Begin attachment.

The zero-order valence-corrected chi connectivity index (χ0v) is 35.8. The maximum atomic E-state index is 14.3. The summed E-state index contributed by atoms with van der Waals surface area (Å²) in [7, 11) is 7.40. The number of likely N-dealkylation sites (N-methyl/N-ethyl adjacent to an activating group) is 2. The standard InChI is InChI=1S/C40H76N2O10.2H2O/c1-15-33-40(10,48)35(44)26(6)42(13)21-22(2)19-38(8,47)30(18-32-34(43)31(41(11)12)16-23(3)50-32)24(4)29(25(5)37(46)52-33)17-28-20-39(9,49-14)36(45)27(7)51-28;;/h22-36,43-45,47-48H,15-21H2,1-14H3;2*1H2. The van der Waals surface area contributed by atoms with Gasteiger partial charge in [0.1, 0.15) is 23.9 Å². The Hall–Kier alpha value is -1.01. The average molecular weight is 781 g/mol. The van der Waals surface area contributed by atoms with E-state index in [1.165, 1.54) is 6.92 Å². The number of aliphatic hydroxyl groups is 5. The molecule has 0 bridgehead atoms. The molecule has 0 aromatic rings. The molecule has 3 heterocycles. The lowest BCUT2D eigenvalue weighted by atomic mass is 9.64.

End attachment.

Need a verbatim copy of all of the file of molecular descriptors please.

The zero-order valence-corrected chi connectivity index (χ0v) is 35.8. The maximum atomic E-state index is 14.3. The summed E-state index contributed by atoms with van der Waals surface area (Å²) in [7, 11) is 7.40. The number of likely N-dealkylation sites (N-methyl/N-ethyl adjacent to an activating group) is 2. The standard InChI is InChI=1S/C40H76N2O10.2H2O/c1-15-33-40(10,48)35(44)26(6)42(13)21-22(2)19-38(8,47)30(18-32-34(43)31(41(11)12)16-23(3)50-32)24(4)29(25(5)37(46)52-33)17-28-20-39(9,49-14)36(45)27(7)51-28;;/h22-36,43-45,47-48H,15-21H2,1-14H3;2*1H2. The van der Waals surface area contributed by atoms with Gasteiger partial charge in [0.1, 0.15) is 23.9 Å². The Hall–Kier alpha value is -1.01. The average molecular weight is 781 g/mol. The van der Waals surface area contributed by atoms with E-state index in [1.165, 1.54) is 6.92 Å². The number of aliphatic hydroxyl groups is 5. The molecule has 0 bridgehead atoms. The molecule has 0 aromatic rings. The molecule has 3 heterocycles. The lowest BCUT2D eigenvalue weighted by atomic mass is 9.64.